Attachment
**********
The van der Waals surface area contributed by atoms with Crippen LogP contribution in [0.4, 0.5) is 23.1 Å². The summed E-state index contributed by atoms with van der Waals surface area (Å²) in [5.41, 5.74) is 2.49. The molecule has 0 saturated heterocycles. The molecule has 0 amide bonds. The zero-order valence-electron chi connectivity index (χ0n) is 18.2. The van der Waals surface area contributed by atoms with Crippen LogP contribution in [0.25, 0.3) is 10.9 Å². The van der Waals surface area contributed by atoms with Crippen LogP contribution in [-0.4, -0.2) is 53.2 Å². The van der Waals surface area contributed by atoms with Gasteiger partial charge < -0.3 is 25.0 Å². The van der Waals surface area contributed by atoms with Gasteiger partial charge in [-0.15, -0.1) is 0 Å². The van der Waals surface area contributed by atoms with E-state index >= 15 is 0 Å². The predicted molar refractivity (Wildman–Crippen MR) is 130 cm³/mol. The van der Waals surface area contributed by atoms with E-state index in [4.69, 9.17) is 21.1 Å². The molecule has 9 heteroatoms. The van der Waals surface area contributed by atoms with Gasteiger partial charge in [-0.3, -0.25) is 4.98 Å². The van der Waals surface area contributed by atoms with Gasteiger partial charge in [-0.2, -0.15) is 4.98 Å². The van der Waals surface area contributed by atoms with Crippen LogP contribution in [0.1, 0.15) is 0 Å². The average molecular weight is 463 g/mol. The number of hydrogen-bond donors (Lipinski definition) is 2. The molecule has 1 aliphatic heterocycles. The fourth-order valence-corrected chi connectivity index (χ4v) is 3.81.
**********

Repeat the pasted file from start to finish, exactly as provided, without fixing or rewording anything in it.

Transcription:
The van der Waals surface area contributed by atoms with Crippen LogP contribution in [0.4, 0.5) is 23.1 Å². The summed E-state index contributed by atoms with van der Waals surface area (Å²) in [5.41, 5.74) is 2.49. The molecule has 0 saturated heterocycles. The molecule has 0 amide bonds. The zero-order valence-electron chi connectivity index (χ0n) is 18.2. The van der Waals surface area contributed by atoms with Crippen LogP contribution in [0.25, 0.3) is 10.9 Å². The van der Waals surface area contributed by atoms with Crippen LogP contribution in [-0.4, -0.2) is 53.2 Å². The van der Waals surface area contributed by atoms with Gasteiger partial charge < -0.3 is 25.0 Å². The van der Waals surface area contributed by atoms with Gasteiger partial charge in [-0.15, -0.1) is 0 Å². The van der Waals surface area contributed by atoms with E-state index >= 15 is 0 Å². The predicted molar refractivity (Wildman–Crippen MR) is 130 cm³/mol. The van der Waals surface area contributed by atoms with E-state index in [4.69, 9.17) is 21.1 Å². The molecule has 9 heteroatoms. The van der Waals surface area contributed by atoms with Gasteiger partial charge in [-0.3, -0.25) is 4.98 Å². The van der Waals surface area contributed by atoms with Gasteiger partial charge in [-0.2, -0.15) is 4.98 Å². The van der Waals surface area contributed by atoms with Crippen LogP contribution in [0.1, 0.15) is 0 Å². The average molecular weight is 463 g/mol. The number of hydrogen-bond donors (Lipinski definition) is 2. The molecule has 1 aliphatic heterocycles. The fourth-order valence-corrected chi connectivity index (χ4v) is 3.81.